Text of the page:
Russian IT “Brain Drain” Decentralizes Cybercrime

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Russia’s invasion of Ukraine has disrupted the vast cybercrime underground operating from the country, thanks to mobilization of some threat actors and the emigration of others, according to Recorded Future.

The threat intelligence firm’s new report, Russia’s War Against Ukraine Disrupts the Cybercriminal Ecosystem, is compiled from analysis of dark web sources.

The cybersecurity vendor claimed that mobilization and emigration of cyber-criminals have prevented compromised card volumes from fully rebounding to 2021 levels, and also led to decreased activity on Russian-language dark web and special-access forums last year.

“Anecdotally, we have observed significant decreases in the number of new threads and posts — as well as the total number of all Insikt Group threat leads – related to content on Russian-language dark web forums since September 2022,” Recorded Future said.

“We believe that the partial mobilization orders issued by Russia may have conscripted several threat actors. We also believe it is possible that Russian-speaking threat actors have been part of the ‘brain drain’ of Russian IT and cybersecurity professionals to Georgia, Estonia, Finland, and Kazakhstan. We believe that this could explain the decrease in activity on Russian-language sources, beginning in September 2022."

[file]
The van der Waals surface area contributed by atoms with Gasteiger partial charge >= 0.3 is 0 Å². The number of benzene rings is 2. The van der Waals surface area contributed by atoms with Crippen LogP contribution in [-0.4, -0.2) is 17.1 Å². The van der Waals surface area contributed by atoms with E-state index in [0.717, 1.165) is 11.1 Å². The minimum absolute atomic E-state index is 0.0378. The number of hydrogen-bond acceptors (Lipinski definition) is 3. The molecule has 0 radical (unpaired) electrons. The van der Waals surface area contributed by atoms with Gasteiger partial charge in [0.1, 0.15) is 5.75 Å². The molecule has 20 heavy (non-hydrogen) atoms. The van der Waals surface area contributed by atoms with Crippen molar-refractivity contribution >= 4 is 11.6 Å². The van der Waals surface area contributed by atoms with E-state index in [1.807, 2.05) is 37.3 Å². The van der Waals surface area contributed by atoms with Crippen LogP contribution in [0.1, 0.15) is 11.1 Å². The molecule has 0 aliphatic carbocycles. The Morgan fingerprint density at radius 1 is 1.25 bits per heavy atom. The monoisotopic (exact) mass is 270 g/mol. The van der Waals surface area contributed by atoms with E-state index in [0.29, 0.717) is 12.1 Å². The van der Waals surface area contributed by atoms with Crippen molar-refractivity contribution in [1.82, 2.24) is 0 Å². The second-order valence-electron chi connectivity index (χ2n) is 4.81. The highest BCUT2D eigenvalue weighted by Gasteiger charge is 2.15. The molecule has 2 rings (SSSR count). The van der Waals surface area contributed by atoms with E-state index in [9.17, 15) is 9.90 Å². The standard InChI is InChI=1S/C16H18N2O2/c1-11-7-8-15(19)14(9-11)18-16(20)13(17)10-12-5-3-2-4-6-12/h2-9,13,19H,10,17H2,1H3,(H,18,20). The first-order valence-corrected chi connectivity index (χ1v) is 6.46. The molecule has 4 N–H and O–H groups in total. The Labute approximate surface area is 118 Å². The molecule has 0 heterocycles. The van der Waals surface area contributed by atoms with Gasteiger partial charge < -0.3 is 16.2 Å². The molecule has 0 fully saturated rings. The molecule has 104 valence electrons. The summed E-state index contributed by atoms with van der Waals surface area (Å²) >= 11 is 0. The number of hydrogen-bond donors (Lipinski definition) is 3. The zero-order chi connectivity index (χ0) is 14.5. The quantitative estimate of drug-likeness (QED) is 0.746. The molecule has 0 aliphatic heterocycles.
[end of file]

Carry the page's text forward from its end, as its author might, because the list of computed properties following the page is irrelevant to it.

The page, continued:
The war has also undermined the solidarity of Russian-speaking threat actors as a result of disagreements over support for the war and the Putin regime. More leaks of the sort which exposed the Conti and Trickbot groups will likely occur in 2023.

“This damage has established a new norm of internal instability, as evidenced by a continued wave of insider leaks,” the report noted.

However, those hoping the war will fatally undermine the Russian cybercrime economy will probably be disappointed. The report argued that threat actors will merely become more geographically decentralized and their relationships more diffuse.

It also warned of a surge in nationalist “crowdsourced” hacktivism, although its impact may be limited.

Going forward, Recorded Future warned that the Kremlin might soon absolve Russian cyber-criminals of their crimes, in a move which will likely draw state-backed and cyber-criminal activity even closer in its aims and targets.

However, there could also be bad news on its way for Russian organizations, with an anticipated increase in data breaches affecting Russia and Belarus making their way onto the dark web.

“With an increase in Russian and Belarusian leaked databases, we will also see a correlation in the increase of credential leaks on dark web forums targeting .ru and .by domains,” the report concluded.

“We believe this will happen because of the overwhelming amount of Russian databases that have been leaked since the beginning of #OpRussia, which has yet to enter into public circulation.”

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